5.2.3.1. Someone with deep technical knowledge, such as a security engineer or user experience (UX) professional, whose help is needed for a short period

5.2.4. Independent Tester

5.2.4.1. A test/quaiity professional outside of the team who validates their work.

5.2.5. Integrator

5.2.5.1. Someone responsible for the operation of the overall team build

5.3. DAD project roles means roles not positions

5.4. DAD project any given person will be in one or more roles

5.5. Individual can change their role(s) over time, and any given role will have zero or more people performing it at any given time

6. DAD Process with Phases (3)

6.1. The DAD basic Lifecycle

6.2. The Agile 3C rhythm

6.2.1. The coordinate-collaborate-conclude rhythm occurs at several scales on a disciplined agile delivery (DAD) project:

6.2.1.1. Release rhythm

6.2.1.2. Iteration rhythm

6.2.1.3. Daily rhythm

6.3. Inception Phase

6.3.1. Also known as: project initiation, startup phase, iteration zero

6.3.2. Goals

6.3.2.1. Form initial team

6.3.2.2. Develop common vision

6.3.2.3. Align with enterprise direction

6.3.2.4. Explore initial scope

6.3.2.5. Identify initial technical strategy

6.3.2.6. Develop initial release plan

6.3.2.7. Secure funding

6.3.2.8. From work environment

6.3.2.9. Identify risks

6.3.2.10. Ongoing goals

6.3.2.10.1. Fulfill the team/project mission

6.3.2.10.2. Grow team members

6.3.2.10.3. Leverage and enhance existing infrastructure

6.3.2.10.4. Address risk

6.3.2.10.5. Improve team process and environamnt

6.3.2.10.6. Coordinate activities

6.3.3. Activities

6.3.4. Patterns

6.3.4.1. Have a short but sufficient Inception phase

6.3.4.2. Ranged estimates

6.3.4.3. Minimal but sufficient documentation

6.3.5. Anti-Patterns

6.3.5.1. No support for skills development

6.3.5.2. No support for dedicated facilities or tooling at scale

6.3.5.3. Autocratic project management practices

6.3.5.4. Jumping into Construction

6.3.5.5. Overly detailed work products

6.3.5.6. Analysis paralysis

6.4. Construction Phase

6.4.1. Goals

6.4.1.1. Produce a potentially consumable solution

6.4.1.2. Address changing stakeholder needs

6.4.1.3. Move closer to deployable release

6.4.1.4. Improve quality

6.4.1.5. Prove architecture early

6.4.1.6. Ongoing goals

6.4.1.6.1. Fulfill the team/project mission

6.4.1.6.2. Grow team members

6.4.1.6.3. Leverage and enhance existing infrastructure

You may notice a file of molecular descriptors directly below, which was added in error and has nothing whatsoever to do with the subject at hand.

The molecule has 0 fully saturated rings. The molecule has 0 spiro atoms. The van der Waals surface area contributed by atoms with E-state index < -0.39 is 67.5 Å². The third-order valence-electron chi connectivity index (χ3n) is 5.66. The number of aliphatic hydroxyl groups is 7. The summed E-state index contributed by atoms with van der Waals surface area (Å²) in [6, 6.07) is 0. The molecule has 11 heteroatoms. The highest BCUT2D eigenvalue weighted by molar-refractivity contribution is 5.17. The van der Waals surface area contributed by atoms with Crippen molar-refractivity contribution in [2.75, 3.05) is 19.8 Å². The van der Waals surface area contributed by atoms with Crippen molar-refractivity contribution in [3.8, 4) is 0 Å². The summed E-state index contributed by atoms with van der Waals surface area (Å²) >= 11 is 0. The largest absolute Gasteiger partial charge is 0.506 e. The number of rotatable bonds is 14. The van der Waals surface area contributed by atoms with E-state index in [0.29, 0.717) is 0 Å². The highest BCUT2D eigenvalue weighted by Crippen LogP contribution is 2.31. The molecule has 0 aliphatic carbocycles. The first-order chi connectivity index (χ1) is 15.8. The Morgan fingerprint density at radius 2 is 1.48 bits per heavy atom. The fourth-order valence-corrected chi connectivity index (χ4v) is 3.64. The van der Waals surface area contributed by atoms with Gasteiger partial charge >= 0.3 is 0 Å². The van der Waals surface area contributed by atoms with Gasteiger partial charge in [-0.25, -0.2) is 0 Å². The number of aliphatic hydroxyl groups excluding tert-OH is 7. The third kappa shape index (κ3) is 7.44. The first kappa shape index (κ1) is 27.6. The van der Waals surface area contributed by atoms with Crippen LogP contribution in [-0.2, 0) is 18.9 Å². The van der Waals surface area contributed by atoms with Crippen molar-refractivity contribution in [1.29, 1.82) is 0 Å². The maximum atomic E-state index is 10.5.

6.4.1.6.4. Address risk

6.4.1.6.5. Improve team process and environamnt

6.4.1.6.6. Coordinate activities

6.4.2. Activities

6.4.3. Patterns

6.4.3.1. The team can be reliably depended on to demonstrate increments of software at the end of each iteration

6.4.3.2. Team members finish their tasks ahead of schedule and ask to help others with their tasks

6.4.3.3. Iteration dates never move

6.4.3.4. Any stakeholder can expect to see a demonstration of working software at any time

6.4.4. Anti-Patterns

6.4.4.1. Incomplete work items at the end of an iteration

6.4.4.2. Inattention to risk mitigation, architecture, or quality

6.4.4.3. Last iteration we planned for X points but delivered less, but we still commit to X this iteration

6.4.4.4. Lack of preparation for iteration planning sessions (little or no look-ahead modeling or planning)

6.4.4.5. Quality decreasing overtime

6.5. Transition Phase

6.5.1. Goals

6.5.1.1. Ensure the solution is production ready

6.5.1.2. Ensure the stakeholders are prepared to receive the solution

6.5.1.3. Deploy the solution into production

6.5.2. Activities

6.5.3. Patterns

6.5.3.1. Short and sufficient

6.5.3.1.1. Short iterations are a sign of good preparation during Construction

6.5.3.2. Multiple iterations

6.5.3.2.1. Multiple iterations of Transition may make sense for large rollouts

6.5.3.3. Proven deployment/installation

6.5.3.3.1. Good continuous integration and deployment practices streamline Transition

6.5.3.4. Choose your release patterns

6.5.3.4.1. You should adapt your release patterns for the context of your organization and project

6.5.4. Anti-Patterns

6.5.4.1. Thinking Transition is a "hardening" phase

6.5.4.2. Not having a production like environment for integration, acceptance, and deployment testing

6.5.4.3. Not having an agreed upon set of entry criteria for going "live"

6.5.4.4. Requests for new functionality

6.5.4.5. Release the system to unprepared users

6.5.4.6. Lengthy integration and user acceptance testing (UAT) cycle in Transition

6.5.4.7. Transferring responsibility for maintaining the system to a maintenance group

6.5.4.8. Moving all of your developers to another project at the end of Construction

6.5.4.9. Not investing in stakeholder training Believing that installation is going to be easy

7. Disciplined Agile Delivery (DAD) - an iterative, incremental and adaptive (change-driven / empirical) agile project management method and framework (not just framework like Scrum) for general (not industry specific e.g. IT or Engineering) agile project management.

8. This freeware, non-commercial mind map (aligned with the newest version of Disciplined Agile Delivery (DAD)) was carefully hand crafted with passion and love for learning and constant improvement as well for promotion the Disciplined Agile Delivery (DAD) method and as a learning tool for candidates wanting to gain Disciplined Agile Delivery (DAD) qualification. (please share, like and give feedback - your feedback and comments are my main motivation for further elaboration. THX!)

8.1. Questions / issues / errors? What do you think about my work? Your comments are highly appreciated. Please don't hesitate to contact me for :-) Mirosław Dąbrowski, Poland/Warsaw.

8.1.1. http://www.linkedin.com/in/miroslawdabrowski

8.1.2. https://www.google.com/+MiroslawDabrowski

8.1.3. https://play.spotify.com/user/miroslawdabrowski/

8.1.4. http://www.miroslawdabrowski.com

8.1.5. https://twitter.com/mirodabrowski

8.1.6. miroslaw_dabrowski

9. Disciplined Agile Delivery (DAD) publications

9.1. Disciplined Agile Delivery: A Practitioner's Guide to Agile Software Delivery in the Enterprise

9.1.1. ISBN-13: 978-0132810135

9.1.2. Pages: 544

9.1.3. http://www.amazon.com/Disciplined-Agile-Delivery-Practitioners-Enterprise/dp/0132810131